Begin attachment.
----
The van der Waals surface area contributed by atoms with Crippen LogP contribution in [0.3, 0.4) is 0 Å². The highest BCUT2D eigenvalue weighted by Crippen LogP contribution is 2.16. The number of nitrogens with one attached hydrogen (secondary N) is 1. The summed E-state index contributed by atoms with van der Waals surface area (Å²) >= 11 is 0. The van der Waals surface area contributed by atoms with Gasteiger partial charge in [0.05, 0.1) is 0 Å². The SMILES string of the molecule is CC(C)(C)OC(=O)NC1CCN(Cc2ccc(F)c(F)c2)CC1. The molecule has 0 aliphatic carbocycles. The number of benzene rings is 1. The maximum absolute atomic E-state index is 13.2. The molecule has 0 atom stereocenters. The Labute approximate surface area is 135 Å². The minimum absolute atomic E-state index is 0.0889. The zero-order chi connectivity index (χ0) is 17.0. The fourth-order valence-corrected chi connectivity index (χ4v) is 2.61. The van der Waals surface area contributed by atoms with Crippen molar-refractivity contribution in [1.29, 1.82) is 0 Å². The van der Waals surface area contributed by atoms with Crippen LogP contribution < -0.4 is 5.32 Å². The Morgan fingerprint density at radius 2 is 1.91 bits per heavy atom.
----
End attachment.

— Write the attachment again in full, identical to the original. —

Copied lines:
The van der Waals surface area contributed by atoms with Crippen LogP contribution in [0.3, 0.4) is 0 Å². The highest BCUT2D eigenvalue weighted by Crippen LogP contribution is 2.16. The number of nitrogens with one attached hydrogen (secondary N) is 1. The summed E-state index contributed by atoms with van der Waals surface area (Å²) >= 11 is 0. The van der Waals surface area contributed by atoms with Gasteiger partial charge in [0.05, 0.1) is 0 Å². The SMILES string of the molecule is CC(C)(C)OC(=O)NC1CCN(Cc2ccc(F)c(F)c2)CC1. The molecule has 0 aliphatic carbocycles. The number of benzene rings is 1. The maximum absolute atomic E-state index is 13.2. The molecule has 0 atom stereocenters. The Labute approximate surface area is 135 Å². The minimum absolute atomic E-state index is 0.0889. The zero-order chi connectivity index (χ0) is 17.0. The fourth-order valence-corrected chi connectivity index (χ4v) is 2.61. The van der Waals surface area contributed by atoms with Crippen molar-refractivity contribution in [1.29, 1.82) is 0 Å². The van der Waals surface area contributed by atoms with Crippen LogP contribution < -0.4 is 5.32 Å². The Morgan fingerprint density at radius 2 is 1.91 bits per heavy atom.